What tournaments will Gukesh play after the Turkish League? (Gukesh is currently playing in the Turkish league.)

He will play in the Spanish League and the European Club Cup. If he is invited to play in the Tata Steel Chess India Rapid and Blitz (in Kolkata), he will play there, or he will play in the World Rapid and Blitz event. 

So, that's a busy schedule ahead?

Yeah, definitely. Nowadays, it is very different compared to five years ago. The value of preparation and stuff like that... you can only do so much by sitting at home. Everything changes too fast. So, if you have the energy and appetite, you play. 

You mentioned that you were expecting Gukesh to make the climb to 2700. So, you were not surprised by his progress in the last three months?

No, not at all. I was not surprised until the Olympiad. (Smiles.) Everything was fairly normal to me, and I thought that we were headed in the right direction. 

How many hours does Gukesh practice chess?

We have never discussed such things. When the interest is there, you don't have to really worry about such things. I think most of the day is spent on chess. It is not just the physical hours he is sitting on the board. He is always thinking about how he can improve, and that's very powerful.

Gukesh didn't use an engine to help him prepare until he reached 2550. Was this a mutual decision or your approach?

I told him that it is an idea he can pursue, and he is the only one who pursued my recommendation. I gave the recommendation as an idea. At the FM level, I thought it doesn't matter so much—even at the GM level. There will always be many mistakes in the game. So I asked him to play for that and asked him to work on other things.

So, you are saying that he would analyze all the games and the mistakes on his own without help in checking the evaluations?

Yes! Just like the old times. Nothing new. Just like chess 15 years ago! I thought it would help him develop his own thinking process and would sharpen him faster. 

Did you also use this idea in your own experience?

Yeah. I have tried not to use engines for most of the time in my life.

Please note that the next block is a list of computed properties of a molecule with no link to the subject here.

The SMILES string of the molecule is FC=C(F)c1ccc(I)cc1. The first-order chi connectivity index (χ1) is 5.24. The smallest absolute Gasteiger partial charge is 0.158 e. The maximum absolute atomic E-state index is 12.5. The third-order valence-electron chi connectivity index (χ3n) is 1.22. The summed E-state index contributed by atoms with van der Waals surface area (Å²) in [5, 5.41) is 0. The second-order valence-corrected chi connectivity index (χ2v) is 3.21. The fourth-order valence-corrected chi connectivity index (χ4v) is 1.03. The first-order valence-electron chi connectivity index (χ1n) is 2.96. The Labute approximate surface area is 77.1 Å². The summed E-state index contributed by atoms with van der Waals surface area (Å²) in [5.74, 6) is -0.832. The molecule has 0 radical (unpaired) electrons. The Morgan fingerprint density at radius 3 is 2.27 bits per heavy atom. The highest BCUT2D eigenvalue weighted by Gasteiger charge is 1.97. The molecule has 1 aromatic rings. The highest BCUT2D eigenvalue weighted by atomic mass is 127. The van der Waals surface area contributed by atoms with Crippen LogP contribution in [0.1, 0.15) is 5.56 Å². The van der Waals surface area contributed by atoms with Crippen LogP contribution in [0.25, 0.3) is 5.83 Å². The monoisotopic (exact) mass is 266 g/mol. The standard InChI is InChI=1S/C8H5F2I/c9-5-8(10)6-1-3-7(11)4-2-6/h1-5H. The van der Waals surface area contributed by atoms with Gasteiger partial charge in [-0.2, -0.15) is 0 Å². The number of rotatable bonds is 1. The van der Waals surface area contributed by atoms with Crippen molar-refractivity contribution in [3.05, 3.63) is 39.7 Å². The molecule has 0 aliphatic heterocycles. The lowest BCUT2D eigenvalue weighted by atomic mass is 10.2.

Gukesh had a few second-place finishes. How did you motivate him to win events after that?

That's not how we work. I believe that everything should come from the self—discipline or motivation. We always discussed that only number one matters. It has to be intrinsic, and that's how it has been for Gukesh. I think he is always keen on finishing first wherever he plays. 

Shifting now to the 44th Chess Olympiad, did you speak to Gukesh after his soul-crushing loss to GM Abdusattarov Nodirbek?

I was not present at the venue, so I left him a message: such things happen in chess too. I think he has been there before, and this is not his first soul-crushing loss. So, I just left a message and I don't know if he even saw it.

Gukesh's only loss of the 44th Chess Olympiad. Photo: Maria Emelianova/

He likes to be in his own zone during the event. So, I don't interfere with that. Vishy Anand had a long talk with him, trying to console him, and Gukesh even played the last round. I wasn't sure about that. When I saw the pairings, I thought, OK, he should be fine.

Where do you see Gukesh one year from now? 

I don't really know yet, but I think he will still keep going forward. I don't know how far, but he will keep going in the next year. If he gets the opportunity to play with elite players, he will be up to it. 

If you had to attribute the number-one skill to Gukesh’s success, what would that be?

His tremendous appetite for chess—for both studying and playing chess. I think that kind of appetite is absolutely necessary for what he has done. 

Congrats on becoming a father recently. How has that changed you as a person and a coach?